This category is climate change in relation to sustainability and CSR and how these segments effect one another. This includes how climate change has started to cause a wide range of physical effects with serious implications for investors and businesses, and how the business sector discloses climate risks and manage them.

Environmental Laws and Compliance in India Should Follow Maslow’s Hierarchy of Needs

Humanist psychologist Abraham Maslow believed that people have an inborn desire to be self-actualized, to be all they can be. In order to achieve this ultimate goal and be productive, however, a number of more basic needs must be met first, such as the need for food, safety, love and self-esteem — known as Maslow’s Hierarchy of Needs. Similarly, environmental protection and compliance in a country like India will be successfully implemented and monitored if the basic needs and demands of human life are met first.

COP 21: Putting the Pieces Together for Private-Sector Action

In the aftermath of COP21, private-sector action is key to reaching emissions reduction goals. The marketplace needs to feel confident that the technologies that help reduce carbon dioxide emissions, whether they are renewable energy or clean technology, are worthy of investment. Proven technologies such as solar and wind are fast emerging as attractive investment asset classes that provide investors with low technology risk and stable, higher returns over a period of 20 years or more. Now is the time for these technologies to take center stage in the financing world.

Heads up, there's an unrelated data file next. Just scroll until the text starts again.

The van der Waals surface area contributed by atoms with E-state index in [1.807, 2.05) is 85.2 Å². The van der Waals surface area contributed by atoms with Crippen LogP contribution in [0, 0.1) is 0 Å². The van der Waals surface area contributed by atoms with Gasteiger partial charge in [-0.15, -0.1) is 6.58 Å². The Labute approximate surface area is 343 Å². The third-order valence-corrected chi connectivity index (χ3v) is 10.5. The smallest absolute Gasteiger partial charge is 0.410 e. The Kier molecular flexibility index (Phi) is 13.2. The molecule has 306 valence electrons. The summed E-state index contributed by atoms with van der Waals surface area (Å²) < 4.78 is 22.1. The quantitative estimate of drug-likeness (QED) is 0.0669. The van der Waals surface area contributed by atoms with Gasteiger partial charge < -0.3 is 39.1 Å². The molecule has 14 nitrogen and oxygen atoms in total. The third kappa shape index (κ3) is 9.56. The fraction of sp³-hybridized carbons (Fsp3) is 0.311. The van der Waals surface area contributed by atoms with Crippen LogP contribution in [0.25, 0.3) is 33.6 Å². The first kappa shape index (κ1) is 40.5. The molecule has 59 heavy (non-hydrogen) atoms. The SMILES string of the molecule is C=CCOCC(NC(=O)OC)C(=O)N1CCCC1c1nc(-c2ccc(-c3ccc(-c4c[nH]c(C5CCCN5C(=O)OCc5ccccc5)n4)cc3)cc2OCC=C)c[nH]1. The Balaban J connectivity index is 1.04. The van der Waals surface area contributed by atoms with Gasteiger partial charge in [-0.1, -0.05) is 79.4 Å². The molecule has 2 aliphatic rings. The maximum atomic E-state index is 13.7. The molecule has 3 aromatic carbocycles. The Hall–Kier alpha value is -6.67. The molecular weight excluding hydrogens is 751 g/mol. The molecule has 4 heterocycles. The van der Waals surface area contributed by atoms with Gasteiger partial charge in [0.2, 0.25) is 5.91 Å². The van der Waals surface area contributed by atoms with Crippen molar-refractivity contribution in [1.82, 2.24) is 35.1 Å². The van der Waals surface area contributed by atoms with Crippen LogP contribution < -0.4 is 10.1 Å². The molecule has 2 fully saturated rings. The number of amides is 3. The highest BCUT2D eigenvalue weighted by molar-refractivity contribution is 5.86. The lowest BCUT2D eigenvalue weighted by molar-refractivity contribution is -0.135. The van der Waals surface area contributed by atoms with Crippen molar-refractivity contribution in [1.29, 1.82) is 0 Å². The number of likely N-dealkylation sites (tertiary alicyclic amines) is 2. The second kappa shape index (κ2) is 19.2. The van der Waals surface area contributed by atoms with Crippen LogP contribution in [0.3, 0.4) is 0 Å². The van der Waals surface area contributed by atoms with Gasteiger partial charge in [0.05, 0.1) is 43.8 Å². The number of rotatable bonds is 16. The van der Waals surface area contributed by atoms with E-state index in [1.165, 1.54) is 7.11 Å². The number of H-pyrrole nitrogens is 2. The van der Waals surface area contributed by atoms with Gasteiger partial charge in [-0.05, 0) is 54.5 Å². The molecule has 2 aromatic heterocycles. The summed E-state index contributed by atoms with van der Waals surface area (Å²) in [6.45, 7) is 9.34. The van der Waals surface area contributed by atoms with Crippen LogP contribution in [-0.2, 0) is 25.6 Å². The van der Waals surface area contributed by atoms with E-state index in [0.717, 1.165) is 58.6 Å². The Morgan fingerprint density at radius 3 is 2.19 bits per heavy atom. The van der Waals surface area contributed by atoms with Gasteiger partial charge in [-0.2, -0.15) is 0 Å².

Scientists React to Paris Agreement

If there is one thing we should also be able to agree on, it is that we need a climate accord based in scientific reality.

Climate’s Impact on America’s Poor

A global climate agreement is crucial for low-income people in the United States, who are on the front lines of climate change impacts, like the poor in every nation.

Climate Health, Indigenous Land Rights Are Linked: COP21 Report

A semi-remote Brazilian tribe has turned high-tech in an effort to protect its tropical forest, which is being devastated by poachers. It’s the latest effort to safeguard indigenous lands, which hold more than a fifth of the worlds trees. That’s according to a report that was released at COP21 last week, calling for global action to ensure that the forests that are vital to offsetting carbon emissions aren’t cut down for commercial profit.

COP21: Grand Success or Major Disappointment?

Bill McKibben, co-founder of 350.org said, “This didn’t save the planet, but it may have saved the chance of saving the planet.” Climate crusader James Hansen, who was among the first to sound the alarm, was less pleased with the level of compromise, calling the outcome a “fraud.” So, how should we feel about the COP21 outcome? Is it enough?

COP21’s Legacy: A New Era

These climate talks differed substantially from the prior COPs because they gave audience to resilience, argues Joyce Coffee of the Notre Dame Global Adaptation Index.